Although the reliability of these kinds of studies is subject to challenge, litigation related to product labeling and even personal injury claims due to alleged benzene exposure from consumer goods are on the rise and likely to increase in their wake.

In addition, a recent investigative report concerning lead in telecom cables could also prompt both medical monitoring litigation and personal injury claims. Plaintiffs’ lawyers may look to sue on behalf of employees working with lead-sheathed cables and communities in which such cables are present.

Litigation related to industrial incidents, particularly fires, has also increased significantly of late. These incidents have sparked various personal injury, medical monitoring and property damage claims, including class actions, even in situations where there has been no indication of a release or exposure exceeding regulatory levels.

Insurance Coverage Considerations for Emerging Litigation

As all this new litigation emerges, so do disputes regarding insurers’ coverage obligations to defend and indemnify policyholders from these potential liabilities. Companies targeted by these new claims should focus first on the following three things:

  • Identify all potentially responsive policies that may respond to toxic tort liabilities, including general liability insurance policies and pollution legal liability insurance. For liabilities that may date back decades, policyholders should also consider whether any policies from predecessor sites or operating entities may be implicated. Insurance archaeologists, along with outside counsel, can assist with efforts to research, locate and potentially reconstruct historical insurance policies.
  • Policyholders, guided by counsel, should consider the application of any potential policy exclusions that insurers may raise in an effort to limit or preclude coverage. Insurers faced with significant coverage obligations typically raise myriad coverage defenses, often without regard to their ultimate merit.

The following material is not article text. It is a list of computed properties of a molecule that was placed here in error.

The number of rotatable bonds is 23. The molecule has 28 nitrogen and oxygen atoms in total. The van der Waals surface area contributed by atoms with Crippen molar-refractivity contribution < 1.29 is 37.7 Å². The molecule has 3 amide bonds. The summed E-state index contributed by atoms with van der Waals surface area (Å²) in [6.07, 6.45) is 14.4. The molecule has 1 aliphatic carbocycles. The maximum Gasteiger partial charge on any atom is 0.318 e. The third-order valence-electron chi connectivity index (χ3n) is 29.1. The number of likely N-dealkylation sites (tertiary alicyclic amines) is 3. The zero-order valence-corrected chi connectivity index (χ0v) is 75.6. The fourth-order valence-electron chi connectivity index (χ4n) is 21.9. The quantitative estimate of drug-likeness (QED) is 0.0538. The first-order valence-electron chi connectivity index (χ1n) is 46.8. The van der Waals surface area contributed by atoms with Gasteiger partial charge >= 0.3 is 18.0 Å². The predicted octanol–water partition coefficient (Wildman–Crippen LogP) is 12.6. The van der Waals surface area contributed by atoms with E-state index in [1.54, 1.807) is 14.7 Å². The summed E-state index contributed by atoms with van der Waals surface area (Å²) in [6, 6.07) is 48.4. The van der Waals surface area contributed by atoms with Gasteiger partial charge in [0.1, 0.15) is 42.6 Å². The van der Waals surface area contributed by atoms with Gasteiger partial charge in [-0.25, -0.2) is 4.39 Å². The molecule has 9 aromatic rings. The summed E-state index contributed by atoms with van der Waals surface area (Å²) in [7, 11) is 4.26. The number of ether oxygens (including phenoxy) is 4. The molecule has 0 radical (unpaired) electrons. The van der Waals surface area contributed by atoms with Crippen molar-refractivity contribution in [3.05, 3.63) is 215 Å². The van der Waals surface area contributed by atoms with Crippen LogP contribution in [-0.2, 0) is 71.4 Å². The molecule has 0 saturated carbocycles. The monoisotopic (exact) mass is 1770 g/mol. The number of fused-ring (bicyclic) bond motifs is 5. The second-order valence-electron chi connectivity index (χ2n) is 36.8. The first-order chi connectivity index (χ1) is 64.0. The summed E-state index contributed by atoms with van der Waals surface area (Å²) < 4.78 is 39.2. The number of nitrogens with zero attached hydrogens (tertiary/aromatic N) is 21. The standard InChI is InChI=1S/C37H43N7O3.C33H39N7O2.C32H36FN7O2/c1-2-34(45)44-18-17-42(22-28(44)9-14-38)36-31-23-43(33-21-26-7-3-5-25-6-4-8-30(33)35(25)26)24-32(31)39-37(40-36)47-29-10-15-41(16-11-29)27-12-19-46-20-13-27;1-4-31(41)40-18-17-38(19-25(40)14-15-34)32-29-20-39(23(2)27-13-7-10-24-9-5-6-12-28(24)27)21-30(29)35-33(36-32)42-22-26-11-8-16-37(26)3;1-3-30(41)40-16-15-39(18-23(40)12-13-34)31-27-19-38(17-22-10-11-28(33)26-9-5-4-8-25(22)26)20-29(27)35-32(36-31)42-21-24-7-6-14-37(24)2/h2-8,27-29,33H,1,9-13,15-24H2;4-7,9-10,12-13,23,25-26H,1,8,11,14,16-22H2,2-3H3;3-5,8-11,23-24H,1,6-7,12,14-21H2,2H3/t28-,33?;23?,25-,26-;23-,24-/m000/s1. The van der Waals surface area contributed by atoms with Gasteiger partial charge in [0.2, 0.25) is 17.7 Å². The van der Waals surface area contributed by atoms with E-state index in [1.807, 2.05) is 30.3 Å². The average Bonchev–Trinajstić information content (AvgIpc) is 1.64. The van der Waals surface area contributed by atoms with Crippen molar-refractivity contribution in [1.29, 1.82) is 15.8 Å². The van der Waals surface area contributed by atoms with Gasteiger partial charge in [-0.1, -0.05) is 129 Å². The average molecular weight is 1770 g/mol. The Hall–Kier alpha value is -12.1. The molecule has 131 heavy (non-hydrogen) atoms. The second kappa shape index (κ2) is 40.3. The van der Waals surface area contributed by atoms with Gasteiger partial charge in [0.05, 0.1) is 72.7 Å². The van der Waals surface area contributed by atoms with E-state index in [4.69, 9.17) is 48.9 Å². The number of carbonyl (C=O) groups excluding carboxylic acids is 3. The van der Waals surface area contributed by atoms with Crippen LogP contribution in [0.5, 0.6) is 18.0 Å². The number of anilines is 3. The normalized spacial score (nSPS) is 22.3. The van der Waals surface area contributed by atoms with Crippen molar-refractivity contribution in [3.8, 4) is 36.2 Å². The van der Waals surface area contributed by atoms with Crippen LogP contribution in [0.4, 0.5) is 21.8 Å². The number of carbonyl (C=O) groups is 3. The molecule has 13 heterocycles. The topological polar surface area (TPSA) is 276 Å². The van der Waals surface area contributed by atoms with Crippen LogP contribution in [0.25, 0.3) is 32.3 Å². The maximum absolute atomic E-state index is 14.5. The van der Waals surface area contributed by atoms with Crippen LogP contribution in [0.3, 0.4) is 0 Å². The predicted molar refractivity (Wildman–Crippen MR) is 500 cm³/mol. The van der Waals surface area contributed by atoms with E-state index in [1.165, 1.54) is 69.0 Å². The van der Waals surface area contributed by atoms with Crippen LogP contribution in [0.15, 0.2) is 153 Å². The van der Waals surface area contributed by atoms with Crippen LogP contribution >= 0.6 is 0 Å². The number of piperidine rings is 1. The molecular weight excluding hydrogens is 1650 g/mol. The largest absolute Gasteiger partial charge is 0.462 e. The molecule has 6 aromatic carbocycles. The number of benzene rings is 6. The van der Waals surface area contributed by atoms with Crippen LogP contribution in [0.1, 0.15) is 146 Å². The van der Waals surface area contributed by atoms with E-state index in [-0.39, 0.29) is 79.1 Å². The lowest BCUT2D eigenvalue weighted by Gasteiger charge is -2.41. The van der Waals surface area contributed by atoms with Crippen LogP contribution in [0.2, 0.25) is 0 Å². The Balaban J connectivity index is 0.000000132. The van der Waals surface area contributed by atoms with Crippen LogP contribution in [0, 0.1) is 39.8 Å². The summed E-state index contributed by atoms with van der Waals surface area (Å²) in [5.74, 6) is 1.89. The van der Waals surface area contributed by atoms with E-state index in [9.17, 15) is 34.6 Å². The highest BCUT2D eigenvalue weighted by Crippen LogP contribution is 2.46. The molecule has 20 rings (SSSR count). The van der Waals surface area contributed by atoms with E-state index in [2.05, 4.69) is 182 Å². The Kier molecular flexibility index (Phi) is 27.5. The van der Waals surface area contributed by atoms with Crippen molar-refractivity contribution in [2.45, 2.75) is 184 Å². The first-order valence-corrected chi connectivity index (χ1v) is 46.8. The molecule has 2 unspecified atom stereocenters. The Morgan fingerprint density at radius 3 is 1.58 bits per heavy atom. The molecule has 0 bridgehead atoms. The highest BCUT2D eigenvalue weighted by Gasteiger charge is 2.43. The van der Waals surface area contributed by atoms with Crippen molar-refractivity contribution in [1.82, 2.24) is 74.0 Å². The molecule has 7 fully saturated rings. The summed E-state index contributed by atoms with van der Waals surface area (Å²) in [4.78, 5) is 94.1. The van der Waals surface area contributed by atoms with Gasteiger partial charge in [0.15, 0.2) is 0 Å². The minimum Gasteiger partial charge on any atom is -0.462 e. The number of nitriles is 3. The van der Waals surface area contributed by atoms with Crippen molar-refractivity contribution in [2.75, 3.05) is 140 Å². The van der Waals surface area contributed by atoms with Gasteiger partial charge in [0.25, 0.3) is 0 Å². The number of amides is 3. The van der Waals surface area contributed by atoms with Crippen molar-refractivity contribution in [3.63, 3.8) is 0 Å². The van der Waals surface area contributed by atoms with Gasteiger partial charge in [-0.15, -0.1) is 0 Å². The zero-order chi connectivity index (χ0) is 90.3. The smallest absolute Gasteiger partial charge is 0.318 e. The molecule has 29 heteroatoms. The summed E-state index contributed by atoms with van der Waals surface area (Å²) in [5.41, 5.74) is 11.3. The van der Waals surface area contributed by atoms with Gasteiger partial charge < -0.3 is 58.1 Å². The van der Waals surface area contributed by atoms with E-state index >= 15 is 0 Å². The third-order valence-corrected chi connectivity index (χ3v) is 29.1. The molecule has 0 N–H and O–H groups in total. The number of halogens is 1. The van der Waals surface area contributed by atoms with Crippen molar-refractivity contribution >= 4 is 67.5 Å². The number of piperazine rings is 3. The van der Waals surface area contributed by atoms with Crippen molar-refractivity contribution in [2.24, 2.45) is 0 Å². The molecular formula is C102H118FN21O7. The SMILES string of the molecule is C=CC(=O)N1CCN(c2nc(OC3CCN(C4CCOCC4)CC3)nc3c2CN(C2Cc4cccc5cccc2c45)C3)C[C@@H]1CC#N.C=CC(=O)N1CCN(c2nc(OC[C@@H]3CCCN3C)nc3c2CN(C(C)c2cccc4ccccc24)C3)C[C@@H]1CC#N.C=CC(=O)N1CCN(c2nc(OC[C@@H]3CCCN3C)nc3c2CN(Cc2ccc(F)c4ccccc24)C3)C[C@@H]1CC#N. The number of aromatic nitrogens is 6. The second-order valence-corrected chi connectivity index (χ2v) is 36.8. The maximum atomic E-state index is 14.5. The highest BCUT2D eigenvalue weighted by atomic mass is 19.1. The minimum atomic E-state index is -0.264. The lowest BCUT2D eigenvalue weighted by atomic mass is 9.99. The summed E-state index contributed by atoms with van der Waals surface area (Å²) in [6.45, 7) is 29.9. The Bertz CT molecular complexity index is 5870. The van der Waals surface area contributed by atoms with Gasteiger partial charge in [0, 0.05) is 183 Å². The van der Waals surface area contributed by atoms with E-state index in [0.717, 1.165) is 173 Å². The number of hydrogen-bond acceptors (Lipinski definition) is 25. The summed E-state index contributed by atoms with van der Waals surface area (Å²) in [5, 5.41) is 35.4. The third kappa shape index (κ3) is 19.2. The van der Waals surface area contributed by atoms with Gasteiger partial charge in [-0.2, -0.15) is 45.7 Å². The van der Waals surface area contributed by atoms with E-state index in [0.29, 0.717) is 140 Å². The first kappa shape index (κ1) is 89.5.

• Finally, to maximize access to potential coverage, policyholders should act promptly to provide notice under all potentially responsive policies once faced with a new claim. They should also consult with experienced coverage counsel to help identify and analyze potentially responsive policies.

Looking Ahead

All manufacturers should be mindful of the evolving regulatory and litigation landscape as it relates to the chemicals and substances they use in their operations. The use of chemicals or substances not previously thought to present hazards may actually present significant litigation risks in the future as regulations and health standards become stricter and seek to push acceptable levels near zero. As a result, any company using such substances should consult with outside counsel to ensure its prepared to meet its regulatory obligations and defend against any litigation that arises.

David A. Fusco is a litigation partner in K&L Gates’ Pittsburgh office and a Practice Group Coordinator for the Mass Tort & Product Liability practice group. He maintains an active trial practice concentrating in the areas of class actions, complex commercial litigation, mass tort and product liability, with an emphasis on defending manufacturers in claims related to alleged toxic substances.

Tara Pehush is a litigation partner in the firm’s New York office and a Practice Group Coordinator for the Mass Tort & Product Liability practice group. With a focus on the commercial and industrial manufacturing industries, she splits her practice between litigating and arbitrating toxic tort, products liability and commercial disputes and providing clients with strategic counseling in a variety of areas, including risk management and litigation needs, to help them achieve their current and long-term business objectives.

Vincenzo Chimera is counsel in the firm's Chicago office and a member of the Mass Tort & Product Liability and Commercial Disputes practice groups. He concentrates his practice on toxic tort matters, including defense of occupational disease cases and asbestos litigation.

Laura Veith is an associate in the firm’s Pittsburgh office and a member of the Commercial Disputes and Insurance Recovery & Counseling practice groups. She concentrates her practice in the area of commercial litigation, with a particular focus in insurance coverage and complex commercial litigation and is experienced in many stages of litigation in state and federal courts across the country.

Headline Image: Unsplash/KaffeeBart